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Oceanology: The True Account of the Voyage of the Nautilus    by Ferdinand Zoticus deLessups & Dugald A. Steer order for
by Ferdinand Zoticus deLessups
Order:  USA  Can
Candlewick, 2009 (2009)
* * *   Reviewed by Hilary Williamson

The first thing that strikes the reader about Oceanology: The True Account of the Voyage of the Nautilus is its spectacular cover with a golden porthole looking down into a holograph of turquoise ocean depths, filled with Greek ruins and monsters of the deep. A Publisher's Note mentions that the book is based on a 'sea-stained notebook documenting an extraordinary undersea journey, purportedly written by one Zoticus de Lesseps'.

This fascinating journey - alongside Captain Nemo aboard the storied Nautilus, described in Jules Verne's 20,000 Leagues Under the Sea - begins April 3rd, 1863. Zoticus joins Nemo's expedition as a professor's assistant. Readers learn about it through his diary (almost a scrapbook) which has all kinds of extras to explore, like tiny books on the Father of Oceanology (Matthew Maury) and A History of Diving; layouts of the Nautilus and the Nautosphere; and a dice game.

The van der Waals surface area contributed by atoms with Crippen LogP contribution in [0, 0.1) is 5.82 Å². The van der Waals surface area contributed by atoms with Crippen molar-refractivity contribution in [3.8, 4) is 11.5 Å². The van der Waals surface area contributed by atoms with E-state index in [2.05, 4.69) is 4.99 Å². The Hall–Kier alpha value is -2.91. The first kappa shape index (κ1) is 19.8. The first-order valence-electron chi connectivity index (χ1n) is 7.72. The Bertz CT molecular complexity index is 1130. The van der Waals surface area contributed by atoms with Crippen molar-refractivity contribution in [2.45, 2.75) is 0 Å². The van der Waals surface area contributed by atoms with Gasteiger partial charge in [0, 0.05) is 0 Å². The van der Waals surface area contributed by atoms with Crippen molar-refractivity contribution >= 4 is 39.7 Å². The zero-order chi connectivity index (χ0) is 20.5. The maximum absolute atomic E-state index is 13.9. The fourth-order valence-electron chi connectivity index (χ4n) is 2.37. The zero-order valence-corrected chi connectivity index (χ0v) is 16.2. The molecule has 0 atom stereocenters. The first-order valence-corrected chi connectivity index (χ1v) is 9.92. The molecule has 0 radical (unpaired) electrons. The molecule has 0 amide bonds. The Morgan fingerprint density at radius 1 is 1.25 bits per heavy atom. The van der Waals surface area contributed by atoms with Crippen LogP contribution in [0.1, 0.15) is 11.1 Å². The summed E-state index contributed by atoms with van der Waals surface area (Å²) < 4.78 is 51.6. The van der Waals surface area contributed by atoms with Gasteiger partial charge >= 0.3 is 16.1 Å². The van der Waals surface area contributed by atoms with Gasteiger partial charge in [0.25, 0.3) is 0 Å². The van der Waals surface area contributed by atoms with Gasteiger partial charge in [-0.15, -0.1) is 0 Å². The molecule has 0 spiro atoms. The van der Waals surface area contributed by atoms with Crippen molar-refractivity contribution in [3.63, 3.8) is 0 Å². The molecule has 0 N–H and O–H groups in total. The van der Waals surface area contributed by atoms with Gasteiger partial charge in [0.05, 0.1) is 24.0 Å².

Readers share young Zoticus' learning about the undersea landscape, ocean currents, ocean life at different depths, the food chain, seaweeds, the Antarctic ice shelf, whale migration, coral reefs and their inhabitants, air lock operation, shipwrecks, the Earth's moving plates, underwater volcanoes and tsunamis, thermal vents, mythical sea monsters, Darwin and the Galapagos, the Transatlantic Telegraph Cable, the Lost City of Atlantis, and much more.

I highly recommend this beautiful and very informative volume (aimed at ages six and up) both to fans of Jules Verne's works of all ages, and to those interested in increasing their knowledge and understanding of Earth's vast expanse of oceans.

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